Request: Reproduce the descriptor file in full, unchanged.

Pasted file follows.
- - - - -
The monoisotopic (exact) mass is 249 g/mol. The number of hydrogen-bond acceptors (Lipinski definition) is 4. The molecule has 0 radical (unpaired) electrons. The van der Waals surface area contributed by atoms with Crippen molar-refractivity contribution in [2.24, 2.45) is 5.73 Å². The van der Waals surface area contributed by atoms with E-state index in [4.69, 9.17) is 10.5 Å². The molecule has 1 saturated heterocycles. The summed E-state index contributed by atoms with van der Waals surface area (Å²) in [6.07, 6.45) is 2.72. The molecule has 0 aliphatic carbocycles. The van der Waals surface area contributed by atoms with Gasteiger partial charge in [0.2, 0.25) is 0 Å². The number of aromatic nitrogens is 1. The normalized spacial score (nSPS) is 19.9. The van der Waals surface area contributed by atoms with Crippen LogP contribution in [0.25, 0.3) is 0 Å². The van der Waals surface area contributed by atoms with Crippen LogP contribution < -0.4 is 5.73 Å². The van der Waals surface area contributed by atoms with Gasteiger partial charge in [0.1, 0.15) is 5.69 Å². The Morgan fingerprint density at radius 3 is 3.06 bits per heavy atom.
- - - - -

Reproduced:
The monoisotopic (exact) mass is 249 g/mol. The number of hydrogen-bond acceptors (Lipinski definition) is 4. The molecule has 0 radical (unpaired) electrons. The van der Waals surface area contributed by atoms with Crippen molar-refractivity contribution in [2.24, 2.45) is 5.73 Å². The van der Waals surface area contributed by atoms with E-state index in [4.69, 9.17) is 10.5 Å². The molecule has 1 saturated heterocycles. The summed E-state index contributed by atoms with van der Waals surface area (Å²) in [6.07, 6.45) is 2.72. The molecule has 0 aliphatic carbocycles. The van der Waals surface area contributed by atoms with Gasteiger partial charge in [0.2, 0.25) is 0 Å². The number of aromatic nitrogens is 1. The normalized spacial score (nSPS) is 19.9. The van der Waals surface area contributed by atoms with Crippen LogP contribution in [0.25, 0.3) is 0 Å². The van der Waals surface area contributed by atoms with Crippen LogP contribution < -0.4 is 5.73 Å². The van der Waals surface area contributed by atoms with Gasteiger partial charge in [0.1, 0.15) is 5.69 Å². The Morgan fingerprint density at radius 3 is 3.06 bits per heavy atom.